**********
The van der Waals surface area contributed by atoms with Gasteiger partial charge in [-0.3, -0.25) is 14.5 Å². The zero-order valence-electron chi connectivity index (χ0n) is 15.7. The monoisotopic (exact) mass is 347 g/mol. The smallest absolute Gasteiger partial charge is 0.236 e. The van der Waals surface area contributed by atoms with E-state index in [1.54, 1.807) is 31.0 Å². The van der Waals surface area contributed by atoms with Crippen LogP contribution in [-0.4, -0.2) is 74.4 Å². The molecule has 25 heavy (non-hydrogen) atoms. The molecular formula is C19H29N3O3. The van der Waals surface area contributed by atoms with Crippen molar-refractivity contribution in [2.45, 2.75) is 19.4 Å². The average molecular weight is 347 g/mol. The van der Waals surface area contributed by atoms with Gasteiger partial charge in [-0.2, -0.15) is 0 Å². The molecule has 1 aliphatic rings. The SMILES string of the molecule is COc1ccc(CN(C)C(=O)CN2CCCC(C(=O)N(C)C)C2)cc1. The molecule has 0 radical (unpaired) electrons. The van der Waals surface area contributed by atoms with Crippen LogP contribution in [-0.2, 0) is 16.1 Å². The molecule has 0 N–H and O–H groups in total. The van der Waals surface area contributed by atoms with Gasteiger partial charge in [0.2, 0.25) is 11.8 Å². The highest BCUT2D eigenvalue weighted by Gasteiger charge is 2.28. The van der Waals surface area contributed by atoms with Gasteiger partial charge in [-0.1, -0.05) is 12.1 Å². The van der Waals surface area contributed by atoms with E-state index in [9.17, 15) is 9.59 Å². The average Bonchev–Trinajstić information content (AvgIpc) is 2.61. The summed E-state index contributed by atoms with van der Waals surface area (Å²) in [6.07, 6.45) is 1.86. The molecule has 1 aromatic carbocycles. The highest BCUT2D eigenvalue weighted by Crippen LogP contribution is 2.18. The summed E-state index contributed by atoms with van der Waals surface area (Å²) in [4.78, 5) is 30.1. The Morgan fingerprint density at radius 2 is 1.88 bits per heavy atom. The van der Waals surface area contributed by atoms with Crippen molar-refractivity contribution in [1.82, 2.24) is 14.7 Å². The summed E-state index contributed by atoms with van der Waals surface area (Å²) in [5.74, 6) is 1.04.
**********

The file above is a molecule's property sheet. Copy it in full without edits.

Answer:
The van der Waals surface area contributed by atoms with Gasteiger partial charge in [-0.3, -0.25) is 14.5 Å². The zero-order valence-electron chi connectivity index (χ0n) is 15.7. The monoisotopic (exact) mass is 347 g/mol. The smallest absolute Gasteiger partial charge is 0.236 e. The van der Waals surface area contributed by atoms with E-state index in [1.54, 1.807) is 31.0 Å². The van der Waals surface area contributed by atoms with Crippen LogP contribution in [-0.4, -0.2) is 74.4 Å². The molecule has 25 heavy (non-hydrogen) atoms. The molecular formula is C19H29N3O3. The van der Waals surface area contributed by atoms with Crippen molar-refractivity contribution in [2.45, 2.75) is 19.4 Å². The average molecular weight is 347 g/mol. The van der Waals surface area contributed by atoms with Gasteiger partial charge in [-0.2, -0.15) is 0 Å². The molecule has 1 aliphatic rings. The SMILES string of the molecule is COc1ccc(CN(C)C(=O)CN2CCCC(C(=O)N(C)C)C2)cc1. The molecule has 0 radical (unpaired) electrons. The van der Waals surface area contributed by atoms with Crippen LogP contribution in [-0.2, 0) is 16.1 Å². The molecule has 0 N–H and O–H groups in total. The van der Waals surface area contributed by atoms with Gasteiger partial charge in [0.2, 0.25) is 11.8 Å². The highest BCUT2D eigenvalue weighted by Gasteiger charge is 2.28. The van der Waals surface area contributed by atoms with Gasteiger partial charge in [-0.1, -0.05) is 12.1 Å². The van der Waals surface area contributed by atoms with E-state index in [9.17, 15) is 9.59 Å². The average Bonchev–Trinajstić information content (AvgIpc) is 2.61. The summed E-state index contributed by atoms with van der Waals surface area (Å²) in [6.07, 6.45) is 1.86. The molecule has 1 aromatic carbocycles. The highest BCUT2D eigenvalue weighted by Crippen LogP contribution is 2.18. The summed E-state index contributed by atoms with van der Waals surface area (Å²) in [4.78, 5) is 30.1. The Morgan fingerprint density at radius 2 is 1.88 bits per heavy atom. The van der Waals surface area contributed by atoms with Crippen molar-refractivity contribution in [1.82, 2.24) is 14.7 Å². The summed E-state index contributed by atoms with van der Waals surface area (Å²) in [5.74, 6) is 1.04.